INTERVIEW

Alex Hudd - Post-Production sound designer and mixer

Alex Hudd – Answer our questions!

What is your background and how did you get in to your profession? I’m a musician who’s been playing and recording my own music for many years. I gained a degree in Electronic Engineering and spent 13 years as a Dolby Sound Consultant to the motion picture film industry across Europe and Asia, before starting up Dreambase Studios. I guess I didn’t so much get into my profession as evolve into it through years of experience, completely bypassing the traditional ‘film school’ in the process!

How did your involvement with Horizon come about? I’d met up with director Paul [Dudbridge] during visits to the Bristol Film Makers gatherings when they first started up. He subsequently asked me to sound design and mix his touching short film, ‘Ashes’. From there he approached me to ask if I’d be interested in doing the same for Horizon. After reading the script and seeing the exciting concept I couldn’t refuse!

What is your process? How do you approach each episode? My process varies. Initially it’s watching the rough cuts and discussing the basics of what needs to be done from a sound design point of view. We ‘spot’ each episode for sounds that are needed, such as footsteps, gun shots, impacts, explosions, sirens, etc.. I’m also thinking about technical sound issues - mainly with dialogue - along with atmospheres and feelings that need to be generated via the soundtrack. It’s surprising how much of this can be planned from the script stage. Ideally I like to get on board a film at it’s inception, as sound is fifty percent of the overall film experience! We also discuss the ‘big’ sound designs; in the case of Horizon it might be the alien ship, for example. From there we generate common sound assets to use across the episodes. I usually start with getting the dialogue in a good shape. Every other sound is then referenced to it in terms of level and often, placement.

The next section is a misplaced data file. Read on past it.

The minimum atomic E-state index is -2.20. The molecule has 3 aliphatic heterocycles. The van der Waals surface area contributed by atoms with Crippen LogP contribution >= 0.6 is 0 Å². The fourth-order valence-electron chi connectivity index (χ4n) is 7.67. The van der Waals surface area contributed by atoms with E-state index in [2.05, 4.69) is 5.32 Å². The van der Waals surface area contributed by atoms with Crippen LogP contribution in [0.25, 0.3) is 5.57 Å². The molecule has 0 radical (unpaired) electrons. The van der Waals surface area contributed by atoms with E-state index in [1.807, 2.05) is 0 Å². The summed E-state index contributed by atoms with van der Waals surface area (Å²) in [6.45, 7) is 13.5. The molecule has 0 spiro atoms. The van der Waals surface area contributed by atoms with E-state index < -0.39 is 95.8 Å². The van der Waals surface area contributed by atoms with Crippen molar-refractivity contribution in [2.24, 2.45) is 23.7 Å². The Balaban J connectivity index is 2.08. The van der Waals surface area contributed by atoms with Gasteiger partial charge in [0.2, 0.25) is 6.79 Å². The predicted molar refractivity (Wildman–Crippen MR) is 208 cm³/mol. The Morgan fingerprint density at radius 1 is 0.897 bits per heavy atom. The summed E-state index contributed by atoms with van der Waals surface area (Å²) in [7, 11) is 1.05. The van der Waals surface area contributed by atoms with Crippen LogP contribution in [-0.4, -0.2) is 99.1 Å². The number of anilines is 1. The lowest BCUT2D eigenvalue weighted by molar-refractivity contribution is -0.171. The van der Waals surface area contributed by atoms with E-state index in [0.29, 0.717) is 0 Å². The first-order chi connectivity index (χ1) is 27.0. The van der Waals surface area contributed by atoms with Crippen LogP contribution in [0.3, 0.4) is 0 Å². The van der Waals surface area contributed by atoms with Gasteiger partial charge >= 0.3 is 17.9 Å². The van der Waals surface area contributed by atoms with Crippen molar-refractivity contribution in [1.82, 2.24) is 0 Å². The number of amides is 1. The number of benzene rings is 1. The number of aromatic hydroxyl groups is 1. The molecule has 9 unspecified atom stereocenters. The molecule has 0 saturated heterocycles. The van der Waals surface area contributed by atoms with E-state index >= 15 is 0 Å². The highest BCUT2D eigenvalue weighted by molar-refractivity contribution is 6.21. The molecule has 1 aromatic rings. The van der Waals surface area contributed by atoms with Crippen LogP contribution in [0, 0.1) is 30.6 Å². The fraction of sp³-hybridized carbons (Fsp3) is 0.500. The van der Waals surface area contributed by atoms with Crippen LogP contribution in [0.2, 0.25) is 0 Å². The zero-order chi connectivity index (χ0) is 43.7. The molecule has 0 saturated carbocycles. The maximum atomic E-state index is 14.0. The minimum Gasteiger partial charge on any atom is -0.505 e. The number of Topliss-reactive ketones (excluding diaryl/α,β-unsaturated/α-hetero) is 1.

What software/hardware do you use and why? I use Apple’s Logic X for specific sound design/composing; it’s wonderful for compositions and experimenting with sound layers and processing. I use Avid’s Pro Tools 10 or 11 for track lay, editing, and mixing because I can take the project to pretty much any professional studio in the world if it needs re-mixing for a foreign version, for example.

What does post sound bring to the episode? Sound - especially music - is the emotional signifier in a film. What it brings, if done correctly, is a sense of being there. And hopefully an emotional connection, or at least sympathy with the characters in the series. Sound brings drama to a film - we hear the impact sound of a crash or feel the impending doom of a low frequency drone sound. We understand the distress of a character if their lines are delivered as such. If I do my job properly no one should really notice the sound. Instead they’ll be carried through each episode with rhythm and the appropriate emotions as the plot develops. That’s always the plan anyway!

What have you learnt during the time working on the show? I’ve learnt how to deal with new sound design tasks such as designing the sound for the alien ship in the sky. To be honest I always learn something new on every show I work on, even if it’s developing and furthering the skills I already have. I didn’t work on location in this series but I got a sense of the camaraderie there must have been from the performances I’m witnessing during the sound post process. I enjoy meeting new people and developing new relationships too, as you never know where they might lead next: I have some great friends in the film industry, some of whom I’m lucky enough to work with regularly.

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